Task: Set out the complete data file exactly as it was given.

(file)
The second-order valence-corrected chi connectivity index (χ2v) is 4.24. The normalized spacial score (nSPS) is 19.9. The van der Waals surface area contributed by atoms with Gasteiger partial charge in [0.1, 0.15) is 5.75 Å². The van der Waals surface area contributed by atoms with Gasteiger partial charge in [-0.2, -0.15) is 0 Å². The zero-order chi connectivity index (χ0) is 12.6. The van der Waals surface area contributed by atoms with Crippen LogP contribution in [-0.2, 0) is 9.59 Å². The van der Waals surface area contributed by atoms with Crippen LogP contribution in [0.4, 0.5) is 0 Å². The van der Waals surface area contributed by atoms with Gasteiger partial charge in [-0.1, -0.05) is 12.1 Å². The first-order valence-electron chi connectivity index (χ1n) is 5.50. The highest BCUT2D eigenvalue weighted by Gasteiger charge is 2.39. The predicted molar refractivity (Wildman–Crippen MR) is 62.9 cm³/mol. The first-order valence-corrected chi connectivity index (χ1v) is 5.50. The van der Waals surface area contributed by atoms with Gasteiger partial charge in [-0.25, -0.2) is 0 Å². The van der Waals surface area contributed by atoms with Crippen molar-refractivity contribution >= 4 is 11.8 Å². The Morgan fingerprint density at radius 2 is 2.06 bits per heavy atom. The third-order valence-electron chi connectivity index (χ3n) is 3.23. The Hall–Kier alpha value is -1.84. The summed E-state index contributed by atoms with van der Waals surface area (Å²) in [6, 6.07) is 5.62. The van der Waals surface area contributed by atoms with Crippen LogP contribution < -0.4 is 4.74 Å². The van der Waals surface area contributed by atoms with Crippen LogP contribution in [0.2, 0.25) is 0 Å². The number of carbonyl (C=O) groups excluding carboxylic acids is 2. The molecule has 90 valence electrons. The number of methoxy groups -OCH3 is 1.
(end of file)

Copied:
The second-order valence-corrected chi connectivity index (χ2v) is 4.24. The normalized spacial score (nSPS) is 19.9. The van der Waals surface area contributed by atoms with Gasteiger partial charge in [0.1, 0.15) is 5.75 Å². The van der Waals surface area contributed by atoms with Gasteiger partial charge in [-0.2, -0.15) is 0 Å². The zero-order chi connectivity index (χ0) is 12.6. The van der Waals surface area contributed by atoms with Crippen LogP contribution in [-0.2, 0) is 9.59 Å². The van der Waals surface area contributed by atoms with Crippen LogP contribution in [0.4, 0.5) is 0 Å². The van der Waals surface area contributed by atoms with Gasteiger partial charge in [-0.1, -0.05) is 12.1 Å². The first-order valence-electron chi connectivity index (χ1n) is 5.50. The highest BCUT2D eigenvalue weighted by Gasteiger charge is 2.39. The predicted molar refractivity (Wildman–Crippen MR) is 62.9 cm³/mol. The first-order valence-corrected chi connectivity index (χ1v) is 5.50. The van der Waals surface area contributed by atoms with Gasteiger partial charge in [-0.25, -0.2) is 0 Å². The van der Waals surface area contributed by atoms with Crippen molar-refractivity contribution >= 4 is 11.8 Å². The Morgan fingerprint density at radius 2 is 2.06 bits per heavy atom. The third-order valence-electron chi connectivity index (χ3n) is 3.23. The Hall–Kier alpha value is -1.84. The summed E-state index contributed by atoms with van der Waals surface area (Å²) in [6, 6.07) is 5.62. The van der Waals surface area contributed by atoms with Crippen LogP contribution < -0.4 is 4.74 Å². The van der Waals surface area contributed by atoms with Crippen LogP contribution in [0.2, 0.25) is 0 Å². The number of carbonyl (C=O) groups excluding carboxylic acids is 2. The molecule has 90 valence electrons. The number of methoxy groups -OCH3 is 1.